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Chickpea

Overview

Crop Chickpea Cicer Center of origin: SAS, SEM, WAS

Chickpea, or garbanzo, is a crop of relatively minor importance on the world market, but it is extremely important to local trade in numerous regions within the tropics and sub-tropics.

Chickpea is grown and consumed in large quantities from Southeast Asia across the Indian sub-continent, and throughout the Middle East and Mediterranean countries, playing an important cultural as well as nutritional role. More recently chickpea has also grown in popularity in Africa and in Latin America, and by 2005 there was significant production in 54 countries worldwide.

Chickpea has one of the best nutritional compositions of any dry edible legume and does not contain any specific major anti-nutritional or toxic factors. On average chickpea seed contains about 23% protein. Chickpea production depends on few expensive or environmentally detrimental inputs. The crop meets up to 80% of its nitrogen requirement from symbiotic nitrogen fixation and can fix up to 140 kg nitrogen hectare per season from the air.

Chickpea has a much higher yield potential than is currently achieved. Breeding for higher yields is therefore a major objective of chickpea breeders.

Conserving forever in genebanks

Filter by genebanks

ICARDA

Number of varieties available to the public
58.5% 8,725
Data available in genesys
0% 0
Safety duplicated
70.3% 10,476

ICRISAT

Number of varieties available to the public
72.4% 14,672
Data available in genesys
92.7% 18,791
Safety duplicated
18.7% 3,800

Breakdown of genebanks conserving Chickpea

  • ICARDA 14,906 / 42.4%
  • ICRISAT 20,267 / 57.6%

The Crop Trust has supported 13 projects for Chickpea

  1. Albania: The Crop Trust supported the Agricultural Technology Transfer Center Lushnja (ATTCL) to regenerate and characterize 6 chickpea accessions with the objective of rescuing threatened diversity and enhancing use of these crops.
  2. Australia: The Crop Trust supported the Department of Primary Industries, Victoria to evaluate 246 chickpea accessions held by the Australian Temperate Field Crops (ATFCC) for resistances to phytophtera and aschochyta with the objective of identifying sources of disease resistance and providing increased access of these to breeders globally, thereby increasing the effective and efficient use of these genetic resources.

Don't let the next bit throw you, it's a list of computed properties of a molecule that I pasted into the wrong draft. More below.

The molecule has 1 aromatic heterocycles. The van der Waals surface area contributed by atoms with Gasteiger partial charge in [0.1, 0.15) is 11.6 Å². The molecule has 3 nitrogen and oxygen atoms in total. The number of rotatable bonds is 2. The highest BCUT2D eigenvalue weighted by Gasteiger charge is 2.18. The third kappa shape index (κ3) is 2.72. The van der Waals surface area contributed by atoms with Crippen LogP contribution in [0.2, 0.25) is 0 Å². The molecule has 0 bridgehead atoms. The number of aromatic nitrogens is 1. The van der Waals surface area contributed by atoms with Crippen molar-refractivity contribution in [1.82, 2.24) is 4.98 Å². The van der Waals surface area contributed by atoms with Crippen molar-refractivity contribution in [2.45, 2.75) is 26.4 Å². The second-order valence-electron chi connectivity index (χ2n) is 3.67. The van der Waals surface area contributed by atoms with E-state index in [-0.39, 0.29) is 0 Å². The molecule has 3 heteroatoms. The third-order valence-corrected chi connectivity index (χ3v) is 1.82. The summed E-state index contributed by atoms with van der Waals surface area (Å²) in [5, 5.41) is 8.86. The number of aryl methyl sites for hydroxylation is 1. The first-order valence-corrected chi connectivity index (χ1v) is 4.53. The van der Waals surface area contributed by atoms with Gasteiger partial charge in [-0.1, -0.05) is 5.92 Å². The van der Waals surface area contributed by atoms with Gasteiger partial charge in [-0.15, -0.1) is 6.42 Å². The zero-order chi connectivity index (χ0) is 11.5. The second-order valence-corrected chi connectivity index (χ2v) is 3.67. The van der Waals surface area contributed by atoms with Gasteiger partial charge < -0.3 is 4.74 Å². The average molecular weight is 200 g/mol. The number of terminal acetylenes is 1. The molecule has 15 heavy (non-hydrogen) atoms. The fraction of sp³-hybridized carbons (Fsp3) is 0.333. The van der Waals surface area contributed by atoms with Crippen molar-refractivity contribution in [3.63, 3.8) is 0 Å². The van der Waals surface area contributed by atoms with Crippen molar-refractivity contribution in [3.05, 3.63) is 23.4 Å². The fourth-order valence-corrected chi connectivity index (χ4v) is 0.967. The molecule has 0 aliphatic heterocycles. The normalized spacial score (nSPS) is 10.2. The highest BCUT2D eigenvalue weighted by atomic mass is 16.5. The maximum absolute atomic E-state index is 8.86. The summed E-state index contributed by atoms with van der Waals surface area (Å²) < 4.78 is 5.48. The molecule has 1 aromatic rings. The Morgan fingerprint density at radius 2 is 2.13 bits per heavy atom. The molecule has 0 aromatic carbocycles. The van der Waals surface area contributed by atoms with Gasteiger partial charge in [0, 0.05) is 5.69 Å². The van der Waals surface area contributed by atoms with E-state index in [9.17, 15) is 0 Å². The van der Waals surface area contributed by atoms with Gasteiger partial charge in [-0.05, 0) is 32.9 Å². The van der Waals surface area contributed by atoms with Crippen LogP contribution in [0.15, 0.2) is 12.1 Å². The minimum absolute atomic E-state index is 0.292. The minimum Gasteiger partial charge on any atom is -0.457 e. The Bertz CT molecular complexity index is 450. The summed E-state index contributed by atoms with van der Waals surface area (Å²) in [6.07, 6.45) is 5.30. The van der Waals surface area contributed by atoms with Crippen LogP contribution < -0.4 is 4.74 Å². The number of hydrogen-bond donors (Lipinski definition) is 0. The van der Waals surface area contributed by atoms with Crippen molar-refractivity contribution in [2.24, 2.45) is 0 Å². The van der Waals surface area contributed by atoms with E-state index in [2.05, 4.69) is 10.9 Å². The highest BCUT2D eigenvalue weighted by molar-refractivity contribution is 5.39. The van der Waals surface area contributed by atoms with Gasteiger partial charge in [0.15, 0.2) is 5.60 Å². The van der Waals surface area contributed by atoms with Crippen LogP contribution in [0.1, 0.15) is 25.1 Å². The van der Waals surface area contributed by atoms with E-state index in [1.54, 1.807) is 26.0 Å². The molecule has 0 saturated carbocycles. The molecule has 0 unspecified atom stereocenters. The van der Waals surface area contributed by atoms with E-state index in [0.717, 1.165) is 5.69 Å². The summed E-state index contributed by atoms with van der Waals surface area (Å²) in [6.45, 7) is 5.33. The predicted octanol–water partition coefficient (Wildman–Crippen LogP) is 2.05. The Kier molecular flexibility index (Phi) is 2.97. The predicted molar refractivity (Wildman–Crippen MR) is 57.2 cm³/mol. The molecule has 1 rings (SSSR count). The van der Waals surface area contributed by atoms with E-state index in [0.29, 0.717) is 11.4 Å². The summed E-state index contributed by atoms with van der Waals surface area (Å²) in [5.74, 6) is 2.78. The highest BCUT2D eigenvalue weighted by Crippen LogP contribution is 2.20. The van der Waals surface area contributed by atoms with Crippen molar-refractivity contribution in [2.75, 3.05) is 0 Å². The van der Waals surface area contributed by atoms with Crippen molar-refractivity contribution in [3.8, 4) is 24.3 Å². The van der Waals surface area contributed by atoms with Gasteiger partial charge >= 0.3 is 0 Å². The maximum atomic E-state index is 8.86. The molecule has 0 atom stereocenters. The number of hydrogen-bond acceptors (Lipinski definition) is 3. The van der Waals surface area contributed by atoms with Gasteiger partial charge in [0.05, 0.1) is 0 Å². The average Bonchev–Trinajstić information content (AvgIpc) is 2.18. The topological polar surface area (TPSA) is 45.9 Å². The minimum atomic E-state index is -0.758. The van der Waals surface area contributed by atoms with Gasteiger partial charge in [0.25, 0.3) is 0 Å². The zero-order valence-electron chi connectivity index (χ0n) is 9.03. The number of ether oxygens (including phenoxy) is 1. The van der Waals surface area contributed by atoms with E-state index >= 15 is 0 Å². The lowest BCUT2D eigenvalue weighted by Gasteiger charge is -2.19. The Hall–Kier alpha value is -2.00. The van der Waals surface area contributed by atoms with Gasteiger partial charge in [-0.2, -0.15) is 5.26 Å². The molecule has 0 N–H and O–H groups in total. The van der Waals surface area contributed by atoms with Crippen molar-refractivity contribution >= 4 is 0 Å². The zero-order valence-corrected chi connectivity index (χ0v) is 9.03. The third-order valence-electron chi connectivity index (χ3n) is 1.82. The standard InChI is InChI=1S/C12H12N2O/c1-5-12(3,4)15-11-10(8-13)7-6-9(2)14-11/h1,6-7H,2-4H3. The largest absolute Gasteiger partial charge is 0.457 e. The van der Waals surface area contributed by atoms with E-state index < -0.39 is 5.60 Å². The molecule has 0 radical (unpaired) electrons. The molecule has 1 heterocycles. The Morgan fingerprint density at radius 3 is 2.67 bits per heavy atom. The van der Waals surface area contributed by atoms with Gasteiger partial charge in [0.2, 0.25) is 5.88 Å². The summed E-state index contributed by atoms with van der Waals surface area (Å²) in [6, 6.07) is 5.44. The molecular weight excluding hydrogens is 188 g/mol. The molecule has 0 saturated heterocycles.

3. Azerbaijan: The Crop Trust supported the Genetic Resources Institute of the National Academy of Sciences to regenerate, characterize and safety duplicate 65 chickpea accessions with the objective of rescuing threatened diversity and enhancing use of these crops.
  4. Bangladesh: The Crop Trust supported the Plant Genetic Resources Centre of the Bangladesh Agricultural Research Institute (BARI) to regenerate and characterize 50 chickpea accessions with the objective of rescuing threatened diversity and enhancing use of these crops.
  5. Bulgaria: The Crop Trust supported the Institute of Plant Genetic Resources to regenerate, characterize and safety duplicate 30 chickpea accessions with the objective of rescuing threatened diversity and enhancing use of the crops.
  6. Georgia: The Georgia State Agrarian University (GSAU) received support from the Crop Trust to regenerate and characterize 61 chickpea accessions with the objective of rescuing threatened diversity and enhancing use of the crops. 41 accessions are safety duplicated in the International Center for Agricultural Research in the Dry Area (ICARDA).
  7. Hungary: The Crop Trust supported the Research Centre for Agrobotany (RCA) to regenerate and characterize 22 chickpea accessions with the objective of rescuing threatened diversity and enhancing use of the crops.
  8. Nepal: The Crop Trust supported the Agriculture Botany Division, NARI to regenerate, characterize and safety duplicate 267 chickpea accessions with the objective of rescuing threatened diversity and enhancing use of the crops.
  9. Pakistan: The Crop Trust supported the Institute of Agricultural Biotechnology and Genetic Resources, Pakistan Agricultural Research Council (PARC) to evaluate indigenous chickpea for traits of economic importance for farmers with the objective of making material identified as promising to plant breeders for use in crop improvement programs.
  10. Pakistan: The Crop Trust provided support to the Institute of Agricultural Biotechnology and Genetic Resources, Pakistan Agricultural Research Council (PARC), to regenerate and characterize 530 chickpea accessions with the objective of rescuing threatened diversity and enhancing use of the crops. 324 accessions are safety duplicated in Pakistan.
  11. Russia: The Crop Trust provided support to the N.I. Vavilov Research Institute for Plant Industry (VIR) to regenerate, characterize and safety duplicate 50 chickpea accessions with the objective of rescuing threatened diversity and enhancing use of the crops.
  12. Syria: The Crop Trust supported the International Center for Agricultural Research in the Dry Areas (ICARDA) to develop dynamic trait specific GIS-based subset for chickpea landraces in ICARDA genebank by using Eco geographic data and distribution maps of major biotic and abiotic stresses to predict areas of high selection pressures for related trait, with the aim of getting information that will be used to derive sub-samples of accessions for each major biotic and abiotic constraint for introduction into appropriate screening programs.
  13. Ukraine: The National Center for Plant Genetic Resources of Ukraine (NCPGRU) received support from the Crop Trust to regenerate and characterize 280 chickpea accessions with the objective of rescuing threatened diversity and enhancing use of the crops. 215 accessions are safety duplicated in the International Center for Agricultural Research in the Dry Areas (ICARDA).